all M.A. degrees conferred. Further, women are pursuing programs traditionally dominated by men. However, significant differences still exist, particularly in the percentage of Ph.D.s granted, and in the areas of law and


Gender and Politics While the political power of women has increased dramatically during the last century, at the highest levels of government women's roles are still minimal compared to men.

Gender and the Military A brief historical review of  women's participation in the military is presented. In 2000  women represented 15  percent of all armed forces  personnel. Incorporating women into military culture has been difficult. Changes in technology have been a significant factor in this regard.

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Are Women a Minority? A minority is any category of people, characterized by physical or cultural difference, that a society sets apart and subordinates. The author argues that objectively women must be viewed as a minority given their social disadvantage and physical distinction. However, subjectively, most white women do not perceive themselves as such due to their representation at all levels of the class structure.

Minority Women Statistics indicate that minority women are doubly disadvantaged, earning less than minority men and significantly less than white men.

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Violence Against Women It is argued that, in part, violence directed against women by men is the result of the cultural devaluing of what is feminine.

Sexual Harassment refers to comments, gestures, or physical contact of a sexual nature that are deliberate, repeated, and unwelcome. The underlying factor in determining sexual harassment is the existence of a hostile environment.

Pornography Pornography is another form of violence against women. The challenge of trying to define pornography is discussed, along with the surrounding moral and political issues.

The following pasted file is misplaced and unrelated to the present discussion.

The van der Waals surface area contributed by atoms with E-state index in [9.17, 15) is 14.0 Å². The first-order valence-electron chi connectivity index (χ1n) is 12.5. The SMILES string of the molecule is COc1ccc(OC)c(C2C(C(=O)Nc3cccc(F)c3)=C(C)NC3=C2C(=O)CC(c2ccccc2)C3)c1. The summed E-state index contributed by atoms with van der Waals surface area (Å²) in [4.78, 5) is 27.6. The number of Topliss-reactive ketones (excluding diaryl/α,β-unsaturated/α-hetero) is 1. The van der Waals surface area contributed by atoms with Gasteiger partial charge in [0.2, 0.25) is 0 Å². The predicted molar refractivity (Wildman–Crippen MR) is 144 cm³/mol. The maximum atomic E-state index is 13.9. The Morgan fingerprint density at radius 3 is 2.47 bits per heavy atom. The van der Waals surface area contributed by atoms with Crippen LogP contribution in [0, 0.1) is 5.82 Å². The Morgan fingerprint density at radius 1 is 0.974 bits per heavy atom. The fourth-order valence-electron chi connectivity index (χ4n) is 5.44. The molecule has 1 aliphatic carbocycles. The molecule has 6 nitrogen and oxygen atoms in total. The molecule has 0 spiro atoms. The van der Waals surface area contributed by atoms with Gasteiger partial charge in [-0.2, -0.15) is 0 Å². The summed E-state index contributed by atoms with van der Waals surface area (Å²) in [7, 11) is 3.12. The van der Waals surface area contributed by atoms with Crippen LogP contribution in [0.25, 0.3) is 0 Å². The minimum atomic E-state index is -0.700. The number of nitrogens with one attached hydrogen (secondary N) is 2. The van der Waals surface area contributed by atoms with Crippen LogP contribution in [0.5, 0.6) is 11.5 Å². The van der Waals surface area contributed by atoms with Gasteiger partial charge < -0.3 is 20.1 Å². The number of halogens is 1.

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Structural-Functional Analysis Using this perspective, gender-role patterns over history and cross-culturally are understood to be the result of the functional contributions made to the survival of society. Industrial technology has allowed greater variation in gender roles. However, gender

roles still reflect long-standing institutionalized attitudes.

Talcott Parsons: gender and complementarity Talcott Parsons theorized that gender plays a part in maintaining society in industrial times by providing men and women with a set of complementary roles (instrumental and expressive). Through socialization males and females adopt these roles.

Criticisms of this approach include the lack of recognition that many women have traditionally worked outside the home, the over-emphasis on only one kind of family, and the neglect of the personal strains associated with such a

family orientation.

Social-Conflict Analysis The focus here is on inequality between women and men. This theoretical view holds that women are a minority, and men benefit by the unequal relationship, which is perpetuated by sexism and sexist ideology.

Friedrich Engels: Gender and Class Friedrich Engels identified the origins of gender inequality in the historical formation of social classes. The creation of property and social classes were seen by Engels as the basis of male dominance over females.

One criticism of this approach is that it neglects the cooperation of females and males in the institution of the family. Another criticism is that capitalism is not the origin of gender stratification since socialist societies are patriarchal as well. And finally, critics say that this approach casts traditional families as evil.

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Feminism is the advocacy of social equality for men and women, in opposition to patriarchy and sexism.

Basic Feminist Ideas There are differences in opinion among feminists, but most support five basic principles which include: the importance of change, expanding human choice, eliminating gender stratification, ending sexual violence, and promoting sexual freedom.

Variations Within Feminism

Liberal feminism accepts the basic organization of society, but seeks the

same rights and opportunities for women and men.

Socialist feminism supports the reforms of liberal feminism, but believes its goals can be gained only through the elimination of the capitalist economy.

Radical feminism advocates the elimination of patriarchy altogether by organizing a gender-free society.

Opposition to Feminism Reasons for opposition to feminism include a preference for traditional gender and family definitions, a concern that our self-identity will be subject to change, and a fear or ignorance of what feminism is in actuality.

Looking Ahead: Gender in the Twenty-First Century Several general observations include the following: The trend over the last century or so in our society has been toward greater equality between the sexes. Opposition to the feminist movement remains, and ways of reducing patriarchy are advancing the

status of women.